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Friday, August 18, 2006

"Zulu Victory"

I just finished reading this book, "Zulu Victory: The Epic of Isandlwana and the Cover-Up" by Ron Lock and Peter Quantrill, a couple of fine retired British army officers. I stongly recommend it to any serious student of the Zulu War. The authors have pieced together an extremely detailed account of the sequence of events on that auspicious day of January 22nd 1879 when the British invasion of Zululand was dealt a huge set-back at Isandlwana. Here is what I think. I think this book has enough in the way of new facts and details that it makes all previous books on Isandlwana obsolete. Correct me if I'm wrong.

The authors have done such a thorough job of interrelating all the events and developments of the battle that the book can actually be considered to be difficult to read. You really have to concentrate hard on all the disparate personalities, the forces, what they were all doing and how it all came together. I learned a lot of new things about Isandlwana. My assessment is that anyone else would too.

They do a good job of explaining how the Zulus decoyed Chelmsford and a large part of his force away from the camp at Isandlwana and then held his interest until the "right hook" manuever up and around to the North could be executed by the main Zulu impi. If you somehow believed that the Zulus got lucky and caught the camp in a vulnerable position, this book will dispell that notion. I have to admit that I was under that impression.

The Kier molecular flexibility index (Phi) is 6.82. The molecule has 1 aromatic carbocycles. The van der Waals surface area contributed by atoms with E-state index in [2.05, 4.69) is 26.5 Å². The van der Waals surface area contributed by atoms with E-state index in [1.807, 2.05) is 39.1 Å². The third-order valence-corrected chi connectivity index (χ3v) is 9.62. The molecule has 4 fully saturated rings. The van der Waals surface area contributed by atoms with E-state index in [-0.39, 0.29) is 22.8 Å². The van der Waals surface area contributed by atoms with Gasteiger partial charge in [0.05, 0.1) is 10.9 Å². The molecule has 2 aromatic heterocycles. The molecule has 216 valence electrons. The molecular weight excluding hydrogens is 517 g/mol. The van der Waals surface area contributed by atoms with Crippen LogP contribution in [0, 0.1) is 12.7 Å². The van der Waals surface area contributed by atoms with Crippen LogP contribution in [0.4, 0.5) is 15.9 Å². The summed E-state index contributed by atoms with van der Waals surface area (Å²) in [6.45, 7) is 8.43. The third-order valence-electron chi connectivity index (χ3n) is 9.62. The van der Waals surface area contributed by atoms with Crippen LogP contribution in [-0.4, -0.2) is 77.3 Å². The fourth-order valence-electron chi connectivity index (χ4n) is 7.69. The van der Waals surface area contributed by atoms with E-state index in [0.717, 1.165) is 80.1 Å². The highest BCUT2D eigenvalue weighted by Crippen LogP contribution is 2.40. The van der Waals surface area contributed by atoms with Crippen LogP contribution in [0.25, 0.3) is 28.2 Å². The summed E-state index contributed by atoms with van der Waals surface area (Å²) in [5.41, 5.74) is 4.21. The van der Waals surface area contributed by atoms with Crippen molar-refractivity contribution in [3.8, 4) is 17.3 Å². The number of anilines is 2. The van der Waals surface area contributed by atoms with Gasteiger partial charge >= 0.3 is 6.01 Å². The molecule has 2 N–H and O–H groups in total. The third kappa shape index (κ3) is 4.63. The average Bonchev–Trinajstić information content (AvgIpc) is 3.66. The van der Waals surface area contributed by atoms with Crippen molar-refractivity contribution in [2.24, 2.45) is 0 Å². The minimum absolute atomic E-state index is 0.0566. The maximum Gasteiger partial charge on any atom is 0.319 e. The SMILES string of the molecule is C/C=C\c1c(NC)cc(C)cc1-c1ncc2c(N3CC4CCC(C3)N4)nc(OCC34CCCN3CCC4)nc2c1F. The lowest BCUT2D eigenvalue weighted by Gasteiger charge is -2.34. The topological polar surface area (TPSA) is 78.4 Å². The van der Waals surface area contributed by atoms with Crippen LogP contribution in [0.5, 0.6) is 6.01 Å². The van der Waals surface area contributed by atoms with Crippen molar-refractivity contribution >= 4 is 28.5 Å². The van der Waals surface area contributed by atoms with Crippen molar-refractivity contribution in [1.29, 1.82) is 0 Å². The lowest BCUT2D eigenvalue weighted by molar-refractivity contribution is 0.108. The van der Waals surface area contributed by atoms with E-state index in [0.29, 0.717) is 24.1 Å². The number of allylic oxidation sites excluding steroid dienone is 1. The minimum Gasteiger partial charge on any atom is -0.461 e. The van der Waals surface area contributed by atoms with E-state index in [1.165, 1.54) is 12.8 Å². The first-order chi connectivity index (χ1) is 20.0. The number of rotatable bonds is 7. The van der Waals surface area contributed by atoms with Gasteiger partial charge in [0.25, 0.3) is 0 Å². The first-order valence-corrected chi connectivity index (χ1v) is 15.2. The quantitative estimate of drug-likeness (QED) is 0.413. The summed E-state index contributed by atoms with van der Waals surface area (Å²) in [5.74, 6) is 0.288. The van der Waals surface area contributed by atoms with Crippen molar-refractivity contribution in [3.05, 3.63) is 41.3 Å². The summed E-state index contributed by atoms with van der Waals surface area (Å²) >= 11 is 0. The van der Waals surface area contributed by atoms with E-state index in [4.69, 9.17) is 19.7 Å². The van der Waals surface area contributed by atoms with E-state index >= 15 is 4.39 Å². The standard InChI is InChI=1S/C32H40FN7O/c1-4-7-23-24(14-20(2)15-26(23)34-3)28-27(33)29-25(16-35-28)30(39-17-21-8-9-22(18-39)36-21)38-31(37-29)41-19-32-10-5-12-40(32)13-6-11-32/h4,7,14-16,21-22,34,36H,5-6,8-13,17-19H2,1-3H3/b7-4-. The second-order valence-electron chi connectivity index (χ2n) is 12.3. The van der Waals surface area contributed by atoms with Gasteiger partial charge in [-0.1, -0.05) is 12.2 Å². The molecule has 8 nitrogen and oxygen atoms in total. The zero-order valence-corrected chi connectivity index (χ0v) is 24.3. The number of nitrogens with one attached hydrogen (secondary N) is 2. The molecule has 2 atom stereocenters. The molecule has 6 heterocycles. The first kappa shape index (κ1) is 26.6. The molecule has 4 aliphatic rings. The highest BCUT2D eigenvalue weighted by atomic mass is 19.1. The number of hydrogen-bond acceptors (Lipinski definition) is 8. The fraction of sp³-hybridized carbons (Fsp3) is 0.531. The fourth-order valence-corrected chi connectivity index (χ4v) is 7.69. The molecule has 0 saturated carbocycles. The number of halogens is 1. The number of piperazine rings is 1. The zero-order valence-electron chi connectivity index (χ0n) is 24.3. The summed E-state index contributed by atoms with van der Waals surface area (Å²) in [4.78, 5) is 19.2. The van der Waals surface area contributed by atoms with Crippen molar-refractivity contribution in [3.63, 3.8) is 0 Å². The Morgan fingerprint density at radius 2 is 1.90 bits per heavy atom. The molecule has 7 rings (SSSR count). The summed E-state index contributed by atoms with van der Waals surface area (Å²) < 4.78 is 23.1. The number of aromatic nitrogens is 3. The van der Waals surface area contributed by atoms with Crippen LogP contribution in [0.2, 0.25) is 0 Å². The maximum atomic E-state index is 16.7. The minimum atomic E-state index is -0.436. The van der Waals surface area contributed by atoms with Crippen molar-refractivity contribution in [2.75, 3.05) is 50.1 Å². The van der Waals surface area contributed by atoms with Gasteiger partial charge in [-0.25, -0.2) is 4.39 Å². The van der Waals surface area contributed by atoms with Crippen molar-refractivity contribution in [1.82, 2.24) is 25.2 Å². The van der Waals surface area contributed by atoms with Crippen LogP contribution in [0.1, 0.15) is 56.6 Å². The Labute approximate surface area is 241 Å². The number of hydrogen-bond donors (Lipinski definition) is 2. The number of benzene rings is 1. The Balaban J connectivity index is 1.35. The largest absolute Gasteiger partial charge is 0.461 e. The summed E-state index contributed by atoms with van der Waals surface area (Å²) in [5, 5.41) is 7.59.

Another thing I liked about this book was that it gives you a good apprecation for the "fog-of-war" factor that Colonels Pulleine and Durnford were dealing with. In spite of the reports coming in, neither one of them could comprehend exactly how much danger they were in until it was too late. Oh well, nothing unusual about that. First contact with the enemy is very frequently a bitter learning experience. That certainly was the case at Isandlwana. Many mistakes were made that would not be repeated. More than any other mistake Chelmsford was guilty of fighting previous wars against African tribes. The Zulus were another matter entirely, and he just had to see it before he could believe it.

Here's something else; this is the first book I have seen that covers the aftermath of Isandlwana in detail. It shows how Chelmsford was able to get through all the scrutiny with his hide somewhat intact and how Colonel Durnford, commander of the Natal Native Contingent, was offered up as a convenient scapegoat. By convenient I mean that since he was killed in the battle, he couldn't refute the blame.

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